Sunday, December 30, 2012

“Django Unchained” Movie Review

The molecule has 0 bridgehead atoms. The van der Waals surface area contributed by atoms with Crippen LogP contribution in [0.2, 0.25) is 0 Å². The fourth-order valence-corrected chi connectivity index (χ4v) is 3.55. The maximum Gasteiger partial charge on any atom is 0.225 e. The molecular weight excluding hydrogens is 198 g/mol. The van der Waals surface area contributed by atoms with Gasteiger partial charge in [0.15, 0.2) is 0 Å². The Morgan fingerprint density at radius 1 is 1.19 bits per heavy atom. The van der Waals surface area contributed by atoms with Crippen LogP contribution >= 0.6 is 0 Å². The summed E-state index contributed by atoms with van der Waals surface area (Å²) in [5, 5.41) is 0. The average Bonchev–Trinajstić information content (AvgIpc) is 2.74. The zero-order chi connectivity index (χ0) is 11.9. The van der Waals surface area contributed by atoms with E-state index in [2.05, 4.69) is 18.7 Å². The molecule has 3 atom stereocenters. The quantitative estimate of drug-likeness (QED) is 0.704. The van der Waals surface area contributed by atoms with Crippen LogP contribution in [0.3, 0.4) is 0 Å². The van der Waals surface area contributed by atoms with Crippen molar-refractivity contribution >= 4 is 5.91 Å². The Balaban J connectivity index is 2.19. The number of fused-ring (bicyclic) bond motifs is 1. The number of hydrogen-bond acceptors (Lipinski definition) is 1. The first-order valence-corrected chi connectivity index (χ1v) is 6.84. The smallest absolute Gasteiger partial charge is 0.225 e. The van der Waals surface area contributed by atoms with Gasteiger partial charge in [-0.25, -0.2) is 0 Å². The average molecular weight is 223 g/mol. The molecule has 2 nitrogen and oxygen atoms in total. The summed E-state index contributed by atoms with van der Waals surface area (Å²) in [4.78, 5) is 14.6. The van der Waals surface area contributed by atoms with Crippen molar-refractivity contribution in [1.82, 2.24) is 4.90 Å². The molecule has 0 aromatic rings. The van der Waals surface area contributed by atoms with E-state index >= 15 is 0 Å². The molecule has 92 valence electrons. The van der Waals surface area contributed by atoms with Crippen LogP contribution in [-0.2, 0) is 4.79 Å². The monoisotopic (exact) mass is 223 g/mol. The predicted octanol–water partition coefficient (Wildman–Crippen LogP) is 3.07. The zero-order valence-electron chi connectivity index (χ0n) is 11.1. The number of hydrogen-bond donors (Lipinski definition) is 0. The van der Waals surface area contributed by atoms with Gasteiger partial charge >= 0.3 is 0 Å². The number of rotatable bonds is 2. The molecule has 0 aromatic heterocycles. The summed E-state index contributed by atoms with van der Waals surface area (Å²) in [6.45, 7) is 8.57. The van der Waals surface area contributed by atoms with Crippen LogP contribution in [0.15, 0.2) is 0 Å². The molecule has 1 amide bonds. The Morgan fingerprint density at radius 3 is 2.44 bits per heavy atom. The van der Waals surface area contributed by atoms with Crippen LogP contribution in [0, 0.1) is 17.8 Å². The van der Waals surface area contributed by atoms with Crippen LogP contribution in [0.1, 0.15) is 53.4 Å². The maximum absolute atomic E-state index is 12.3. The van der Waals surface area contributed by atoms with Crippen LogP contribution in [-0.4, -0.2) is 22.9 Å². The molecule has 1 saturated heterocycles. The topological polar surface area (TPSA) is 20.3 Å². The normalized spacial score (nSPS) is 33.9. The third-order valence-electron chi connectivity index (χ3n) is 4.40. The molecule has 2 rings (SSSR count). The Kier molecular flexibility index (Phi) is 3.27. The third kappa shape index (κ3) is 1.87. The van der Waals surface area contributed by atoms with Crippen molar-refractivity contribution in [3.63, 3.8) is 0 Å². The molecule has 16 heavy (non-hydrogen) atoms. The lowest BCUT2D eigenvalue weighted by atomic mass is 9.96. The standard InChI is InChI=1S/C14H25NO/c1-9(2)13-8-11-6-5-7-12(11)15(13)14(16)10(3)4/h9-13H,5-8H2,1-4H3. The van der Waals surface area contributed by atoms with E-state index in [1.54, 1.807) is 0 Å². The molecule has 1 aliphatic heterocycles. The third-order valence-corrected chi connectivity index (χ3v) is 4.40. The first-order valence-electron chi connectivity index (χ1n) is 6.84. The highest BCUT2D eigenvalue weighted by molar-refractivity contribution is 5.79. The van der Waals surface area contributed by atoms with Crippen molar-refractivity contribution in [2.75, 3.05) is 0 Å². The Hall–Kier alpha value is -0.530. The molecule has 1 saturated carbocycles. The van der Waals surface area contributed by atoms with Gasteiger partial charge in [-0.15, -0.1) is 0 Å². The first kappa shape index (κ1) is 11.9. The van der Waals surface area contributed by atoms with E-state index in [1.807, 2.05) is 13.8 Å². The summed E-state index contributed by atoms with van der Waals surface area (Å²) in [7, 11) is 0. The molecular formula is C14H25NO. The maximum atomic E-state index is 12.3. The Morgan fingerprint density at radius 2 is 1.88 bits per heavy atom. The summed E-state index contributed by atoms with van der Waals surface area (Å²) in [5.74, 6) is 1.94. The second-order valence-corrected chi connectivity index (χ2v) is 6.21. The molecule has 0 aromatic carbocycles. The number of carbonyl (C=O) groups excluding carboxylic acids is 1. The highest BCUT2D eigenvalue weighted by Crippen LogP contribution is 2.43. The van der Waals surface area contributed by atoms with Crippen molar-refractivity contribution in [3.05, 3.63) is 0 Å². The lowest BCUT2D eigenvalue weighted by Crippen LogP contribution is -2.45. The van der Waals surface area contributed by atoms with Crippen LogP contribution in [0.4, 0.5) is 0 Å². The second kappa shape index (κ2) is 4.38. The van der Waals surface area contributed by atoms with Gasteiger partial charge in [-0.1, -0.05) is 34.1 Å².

By Papa Robbie Quentin Tarantino is like a DJ when it comes to his style. He mashes up all kinds of genres and it has worked for him. QT is known for GRATUITOUS violence in his films and there is plenty in “Django Unchained”. I was apprehensive about going to see the movie but curious at the same time. I didn’t trust Tarantino to deal with the time period in a way that would sit well with me. I decided to do my best to suspend my disbelief and watch the movie as it’s intended to be. It’s not historically accurate in many ways and there are some things that just were outright unbelievable if you’re a lover of history (like I am). QT gets a lot of his ideas from movies like “Mandingo” and there are a couple of scenes that Mel Brooks seems to have influenced (“Blazing Saddles”). QT borrows more from his Hollywood predecessors than he does from historical documents. Somehow I get the impression that in QT’s mind he sees the films that he watched while growing up as historical documents all the same. The lead character "Django" (portrayed by Jamie Foxx) is a slave who is purchased by and is taken under the wing of a German bounty hunter with an ironic name “Dr. King” Shultz. I won’t give anything away but “Dr. King” is a very likeable/quirky character. Django’s main intention is to be reunited with his bride “Broomhilda” played by Kerry Washington. Leonardo Di Caprio plays the plantation owner “Calvin Candie” and Samuel L. Jackson plays an amusing but despicable house slave named “Stephen”. QT has always been bad at editing himself and this movie is almost 3 hours long. The same story could’ve been told in 2 hours. Lots of BLOOD…high body count. It’s a good action flick but nothing too “heavy”. Phrenology is covered, “mandingo fighting” which isn’t really accurate is touched upon as well. Somebody ought to tell Tarantino that the Civil War started in 1861 and not in 1860. Some brutal imagery of the poor treatment of slaves was also prominent. I was struck by which characters Django killed throughout the movie versus the ones his mentor gunned down. I won’t break it down as it would be a spoiler . If you’ve seen the movie I’d be more than happy to have an in depth discussion about it. This movie was more like pro wrestling than mixed martial arts for me. It’s entertaining, but not very realistic.I didn't LOVE it but it was an enjoyable ride. I also understand Spike Lee's stance. QT seems to be obsessed with the "n" word and I stopped counting after 60. I believe it was used a total of 110 times. The soundtrack was eclectic and enjoyable. I’d give this movie 3 power fists out of a possible 5.